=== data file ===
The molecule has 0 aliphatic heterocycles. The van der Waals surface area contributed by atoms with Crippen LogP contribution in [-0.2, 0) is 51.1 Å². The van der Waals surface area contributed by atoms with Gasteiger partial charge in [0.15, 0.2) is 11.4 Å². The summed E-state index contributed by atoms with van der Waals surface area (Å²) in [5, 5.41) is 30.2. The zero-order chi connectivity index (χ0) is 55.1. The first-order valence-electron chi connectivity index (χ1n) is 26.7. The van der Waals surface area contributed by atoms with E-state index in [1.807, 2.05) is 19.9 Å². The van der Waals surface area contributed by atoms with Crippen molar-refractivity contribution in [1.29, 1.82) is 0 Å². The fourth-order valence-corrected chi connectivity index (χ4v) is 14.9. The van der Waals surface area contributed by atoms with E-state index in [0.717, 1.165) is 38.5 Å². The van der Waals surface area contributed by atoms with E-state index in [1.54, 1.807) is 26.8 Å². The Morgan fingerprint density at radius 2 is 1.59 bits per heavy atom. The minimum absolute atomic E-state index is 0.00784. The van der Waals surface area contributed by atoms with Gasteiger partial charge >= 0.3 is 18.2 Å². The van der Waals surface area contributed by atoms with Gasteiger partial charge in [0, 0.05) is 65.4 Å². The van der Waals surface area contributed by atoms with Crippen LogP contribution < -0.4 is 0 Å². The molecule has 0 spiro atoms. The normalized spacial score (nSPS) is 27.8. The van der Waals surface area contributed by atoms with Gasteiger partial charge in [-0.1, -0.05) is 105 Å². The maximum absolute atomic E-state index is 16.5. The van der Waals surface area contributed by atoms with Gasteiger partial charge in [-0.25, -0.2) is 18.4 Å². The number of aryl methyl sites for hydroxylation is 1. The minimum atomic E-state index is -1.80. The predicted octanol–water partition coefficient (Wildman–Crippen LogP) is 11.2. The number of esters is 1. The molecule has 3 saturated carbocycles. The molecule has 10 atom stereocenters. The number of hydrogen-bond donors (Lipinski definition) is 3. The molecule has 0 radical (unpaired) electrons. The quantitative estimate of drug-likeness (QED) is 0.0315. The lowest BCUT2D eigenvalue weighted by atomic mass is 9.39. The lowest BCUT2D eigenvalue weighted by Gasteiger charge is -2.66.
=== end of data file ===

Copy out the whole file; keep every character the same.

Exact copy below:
The molecule has 0 aliphatic heterocycles. The van der Waals surface area contributed by atoms with Crippen LogP contribution in [-0.2, 0) is 51.1 Å². The van der Waals surface area contributed by atoms with Gasteiger partial charge in [0.15, 0.2) is 11.4 Å². The summed E-state index contributed by atoms with van der Waals surface area (Å²) in [5, 5.41) is 30.2. The zero-order chi connectivity index (χ0) is 55.1. The first-order valence-electron chi connectivity index (χ1n) is 26.7. The van der Waals surface area contributed by atoms with E-state index in [1.807, 2.05) is 19.9 Å². The van der Waals surface area contributed by atoms with Crippen molar-refractivity contribution in [1.29, 1.82) is 0 Å². The fourth-order valence-corrected chi connectivity index (χ4v) is 14.9. The van der Waals surface area contributed by atoms with E-state index in [0.717, 1.165) is 38.5 Å². The van der Waals surface area contributed by atoms with E-state index in [1.54, 1.807) is 26.8 Å². The Morgan fingerprint density at radius 2 is 1.59 bits per heavy atom. The minimum absolute atomic E-state index is 0.00784. The van der Waals surface area contributed by atoms with Gasteiger partial charge >= 0.3 is 18.2 Å². The van der Waals surface area contributed by atoms with Gasteiger partial charge in [0, 0.05) is 65.4 Å². The van der Waals surface area contributed by atoms with Crippen LogP contribution < -0.4 is 0 Å². The molecule has 0 spiro atoms. The normalized spacial score (nSPS) is 27.8. The van der Waals surface area contributed by atoms with Gasteiger partial charge in [-0.1, -0.05) is 105 Å². The maximum absolute atomic E-state index is 16.5. The van der Waals surface area contributed by atoms with Gasteiger partial charge in [-0.25, -0.2) is 18.4 Å². The number of aryl methyl sites for hydroxylation is 1. The minimum atomic E-state index is -1.80. The predicted octanol–water partition coefficient (Wildman–Crippen LogP) is 11.2. The number of esters is 1. The molecule has 3 saturated carbocycles. The molecule has 10 atom stereocenters. The number of hydrogen-bond donors (Lipinski definition) is 3. The molecule has 0 radical (unpaired) electrons. The quantitative estimate of drug-likeness (QED) is 0.0315. The lowest BCUT2D eigenvalue weighted by atomic mass is 9.39. The lowest BCUT2D eigenvalue weighted by Gasteiger charge is -2.66.